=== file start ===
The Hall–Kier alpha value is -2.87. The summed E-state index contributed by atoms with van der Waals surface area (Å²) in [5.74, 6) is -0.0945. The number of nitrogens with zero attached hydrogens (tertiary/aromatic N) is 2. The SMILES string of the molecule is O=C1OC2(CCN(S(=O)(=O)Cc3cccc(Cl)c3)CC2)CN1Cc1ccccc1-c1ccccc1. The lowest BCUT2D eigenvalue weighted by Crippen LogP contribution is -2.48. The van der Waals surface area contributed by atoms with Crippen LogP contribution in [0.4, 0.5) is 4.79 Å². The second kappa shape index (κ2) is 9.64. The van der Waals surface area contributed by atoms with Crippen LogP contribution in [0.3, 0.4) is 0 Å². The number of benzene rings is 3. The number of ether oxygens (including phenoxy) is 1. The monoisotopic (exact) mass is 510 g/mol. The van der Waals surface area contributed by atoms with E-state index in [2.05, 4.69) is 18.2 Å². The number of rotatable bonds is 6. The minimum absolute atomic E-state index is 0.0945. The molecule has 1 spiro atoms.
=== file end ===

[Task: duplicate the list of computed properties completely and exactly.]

The Hall–Kier alpha value is -2.87. The summed E-state index contributed by atoms with van der Waals surface area (Å²) in [5.74, 6) is -0.0945. The number of nitrogens with zero attached hydrogens (tertiary/aromatic N) is 2. The SMILES string of the molecule is O=C1OC2(CCN(S(=O)(=O)Cc3cccc(Cl)c3)CC2)CN1Cc1ccccc1-c1ccccc1. The lowest BCUT2D eigenvalue weighted by Crippen LogP contribution is -2.48. The van der Waals surface area contributed by atoms with Crippen LogP contribution in [0.4, 0.5) is 4.79 Å². The second kappa shape index (κ2) is 9.64. The van der Waals surface area contributed by atoms with Crippen LogP contribution in [0.3, 0.4) is 0 Å². The number of benzene rings is 3. The number of ether oxygens (including phenoxy) is 1. The monoisotopic (exact) mass is 510 g/mol. The van der Waals surface area contributed by atoms with E-state index in [2.05, 4.69) is 18.2 Å². The number of rotatable bonds is 6. The minimum absolute atomic E-state index is 0.0945. The molecule has 1 spiro atoms.